Hockey girls just want to have fun
Never one to shy away from an adventure, Caitlin Williams surprised almost everyone when she decided to lace up skates and take to the ice as a member of Ashland High's coed varsity hockey team last winter.
"I played softball for a very long time and I wanted a change," she recalled. "I wanted to go be rough and tough with the boys. I came out here just trying something new and I had a blast. It was the best decision ever."
Williams, now one of the team's alternate captains, enjoyed her first season on the ice so much, she recruited other girls to give the sport a try.
"I was going to be the only girl, so I went to my softball team and said 'somebody come out with me.'"
This season, Ashland has five girls on its 16-person roster. Their athletic backgrounds include soccer, softball, basketball, water polo, figure skating and roller hockey.
"For the majority of them, this is a brand new sport," Grizzlies' coach Tom Harrison said. "It would be devastating to the growth of the sport here in the Valley if we didn't accept new players. One of my goals is to continue to grow the sport here."
Girls playing hockey is, of course, nothing new. Women's hockey has been an Olympic sport since 1998 and the NCAA and International Ice Hockey Federation (IIHF) conduct annual national and world championships, respectively. However, in those competitions, body checking is banned. Not so in the coed Southern Oregon League.
There are 13 girls currently playing for the six SOL schools. No school has more than Ashland.
"Once you're out there, you're another one of the boys," said sophomore Kami Dumont, who had done roller figure skating before switching to the ice this winter. "You're going to get rammed into the boards. It's been a lot more difficult than I thought it would be, but I enjoy the challenge a lot."
Junior Carley Santee, who earned All-State honors as a goalie for AHS' state championship water polo team in the fall, switched from basketball to hockey this winter. Like Williams, Santee plays on Ashland's softball team in the spring.
"It's just so different," she said. "There's no drama. It's just gal and guy differences. When you get on the ice, there's no drama about what happened today or last week or who doesn't like who or whatever. We're playing for our team. In softball, the girls are playing for their own recognition. They're playing for themselves. In hockey, we want to do our best for the team."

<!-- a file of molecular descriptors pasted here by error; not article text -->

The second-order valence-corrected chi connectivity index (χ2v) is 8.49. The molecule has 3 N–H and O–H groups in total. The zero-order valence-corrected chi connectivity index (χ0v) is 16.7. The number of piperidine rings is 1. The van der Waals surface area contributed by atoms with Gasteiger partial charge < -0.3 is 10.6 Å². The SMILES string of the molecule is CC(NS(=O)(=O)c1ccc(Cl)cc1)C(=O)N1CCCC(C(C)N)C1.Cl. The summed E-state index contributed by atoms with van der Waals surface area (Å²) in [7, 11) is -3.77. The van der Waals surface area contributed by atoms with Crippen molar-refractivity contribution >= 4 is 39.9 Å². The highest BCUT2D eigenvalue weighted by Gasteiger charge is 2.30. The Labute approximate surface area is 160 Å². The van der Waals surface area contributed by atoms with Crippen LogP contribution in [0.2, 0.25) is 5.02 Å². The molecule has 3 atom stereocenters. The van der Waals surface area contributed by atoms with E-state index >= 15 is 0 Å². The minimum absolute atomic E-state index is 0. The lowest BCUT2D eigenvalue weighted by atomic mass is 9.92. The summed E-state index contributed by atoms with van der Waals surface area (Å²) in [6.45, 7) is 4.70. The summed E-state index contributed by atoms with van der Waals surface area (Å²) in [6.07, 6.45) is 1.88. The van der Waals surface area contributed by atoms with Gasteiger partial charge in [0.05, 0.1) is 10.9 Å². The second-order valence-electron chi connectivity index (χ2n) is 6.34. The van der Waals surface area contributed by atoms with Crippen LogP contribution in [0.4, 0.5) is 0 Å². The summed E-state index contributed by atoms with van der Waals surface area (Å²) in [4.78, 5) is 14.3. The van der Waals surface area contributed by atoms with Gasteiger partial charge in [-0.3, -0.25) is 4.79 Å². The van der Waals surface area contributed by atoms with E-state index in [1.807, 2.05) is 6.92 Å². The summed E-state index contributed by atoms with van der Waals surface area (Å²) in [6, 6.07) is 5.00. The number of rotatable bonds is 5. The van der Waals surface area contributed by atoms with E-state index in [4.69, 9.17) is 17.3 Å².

Blending newcomers of any gender into a cohesive unit with more advanced skaters such as returning SOL Most Outstanding Player Casey Skolnik poses a unique challenge.
"One of the biggest challenges has been dealing with the disparity in skill levels," Harrison said. "You have five or six kids that skate at a really high level and another five or so that are true beginners."
Harrison spends a considerable amount of his coaching time patiently teaching the girls the basic disciplines of stick-handling, passing, shooting and positioning.
"The key is making sure they're aware of where they are on the ice," he said. "These are young ladies who are playing checking hockey with kids who are going a lot faster with a lot more skill."
They have, however, demonstrated noticeable progress. Heading into today's championship rematch with South Medford at The RRRink in Medford, Williams, Santee and Dumont each have an assist for the undefeated Grizzlies (4-0-0).
If learning the sport has been a challenge, fitting in with their teammates seemed to be the easy part.
"They just think of you as another player," Dumont said.
Standing just five feet tall, Ami Cooper still looks the part of the figure skater, which she was from the age of 12. But that appearance hides an aggressiveness waiting to be released.
"In hockey, you have to be a lot more aggressive," she said. "It is a big change from twirling and spinning. I'm going to get myself out there and knock someone over."
The latest member of the team is junior Ella Riley-Adams, who played soccer during the fall and drew her love for hockey from the 1990s Disney film The Mighty Ducks (which also spawned the NHL team of the same name.)
"All these skaters are amazing," she said. "To be competing with people like them is scary. The best part is that everybody is encouraging."
"As a coach, it's a thrill to watch them get better and keep a smile on their face," Harrison said.